Too Good to Be True - Suspicion-Based Rejections of Ultimatum Offers

19 Pages Posted: 25 Jan 2008

See all articles by Wolfgang Steinel

Wolfgang Steinel

Leiden University - Social and Organizational Psychology

Ilja van Beest

University of Amsterdam (UVA), Faculty of Social and Behavioral Sciences - Communication Science Department

Eric van Dijk

Leiden University

Date Written: 2007

Abstract

Prior research on negotiation and especially ultimatum bargaining has shown that fear of rejection may induce bargainers make high offers. In the current study we show that there is a limit to the beneficial effects of making high offers and that becoming to generous may backfire. participants were recipients in a variant of the Ultimatum Bargaining Game (UBG) in which only the allocator knew the amount of money that had to be distributed. The allocator then informed the participant that the pot contained 12 euros and offered the recipient either 5 euros (self-serving offer), 6 euros (equal offer), or 7 euros (altruistic offer). Results showed that altruistic offers roused more suspicion about the ommunicated pot size than self-serving and equal offers. Moreover, participants rejected self-serving and altruistic offers more often than equal offers. Subsequent analyses showed that these effects were explained by raised suspicion. Taken together, these results show that recipients in an UBG reject offers when they feel exploited and support our reasoning that bargainers may become suspicious that they are exploited when an altruistic offer appears too good to be true.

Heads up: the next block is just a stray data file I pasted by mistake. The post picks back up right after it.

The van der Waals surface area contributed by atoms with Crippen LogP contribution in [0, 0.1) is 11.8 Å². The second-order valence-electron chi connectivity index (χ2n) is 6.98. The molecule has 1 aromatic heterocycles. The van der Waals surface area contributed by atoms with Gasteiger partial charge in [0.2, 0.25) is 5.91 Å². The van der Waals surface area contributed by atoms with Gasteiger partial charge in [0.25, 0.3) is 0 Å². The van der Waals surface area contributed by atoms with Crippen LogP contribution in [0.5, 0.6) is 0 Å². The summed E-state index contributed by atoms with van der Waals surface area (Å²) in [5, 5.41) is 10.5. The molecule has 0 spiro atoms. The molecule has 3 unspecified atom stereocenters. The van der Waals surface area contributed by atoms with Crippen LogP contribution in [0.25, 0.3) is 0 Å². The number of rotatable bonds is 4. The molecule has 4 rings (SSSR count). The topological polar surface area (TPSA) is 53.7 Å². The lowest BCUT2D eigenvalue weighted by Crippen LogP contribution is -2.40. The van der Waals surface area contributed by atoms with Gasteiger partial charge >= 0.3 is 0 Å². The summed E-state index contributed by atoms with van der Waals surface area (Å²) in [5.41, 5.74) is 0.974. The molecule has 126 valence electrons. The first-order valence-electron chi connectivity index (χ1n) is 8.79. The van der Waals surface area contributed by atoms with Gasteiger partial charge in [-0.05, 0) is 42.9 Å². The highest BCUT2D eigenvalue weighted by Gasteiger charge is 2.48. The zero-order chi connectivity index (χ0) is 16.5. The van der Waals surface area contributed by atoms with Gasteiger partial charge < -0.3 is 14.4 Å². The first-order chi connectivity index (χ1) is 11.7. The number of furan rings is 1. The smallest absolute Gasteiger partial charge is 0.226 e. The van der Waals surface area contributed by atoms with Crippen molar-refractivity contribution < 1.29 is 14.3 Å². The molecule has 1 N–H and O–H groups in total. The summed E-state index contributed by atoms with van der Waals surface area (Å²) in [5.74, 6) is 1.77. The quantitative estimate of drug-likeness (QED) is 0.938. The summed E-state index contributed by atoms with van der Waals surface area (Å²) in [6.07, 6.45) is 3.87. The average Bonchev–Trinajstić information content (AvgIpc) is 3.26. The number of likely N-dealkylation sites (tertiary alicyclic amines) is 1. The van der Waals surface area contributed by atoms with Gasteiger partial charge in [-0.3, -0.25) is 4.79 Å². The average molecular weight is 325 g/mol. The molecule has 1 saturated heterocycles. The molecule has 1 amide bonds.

Suggested Citation

Steinel, Wolfgang and van Beest, Ilja and van Dijk, Eric, Too Good to Be True - Suspicion-Based Rejections of Ultimatum Offers (2007). IACM 2007 Meetings Paper. Available at SSRN: https://ssrn.com/abstract=1087336 or http://dx.doi.org/10.2139/ssrn.1087336

Wolfgang Steinel (Contact Author)

Leiden University - Social and Organizational Psychology ( email )

Leiden, 2300 RA
Netherlands

Ilja Van Beest

University of Amsterdam (UVA), Faculty of Social and Behavioral Sciences - Communication Science Department ( email )

Kloveniersburgwal 48
Amsterdam, 1012 CX
Netherlands
+31(0)20 525 2110 (Phone)

Eric van Dijk

Leiden University ( email )

Postbus 9500
Leiden, 2300 RA
Netherlands

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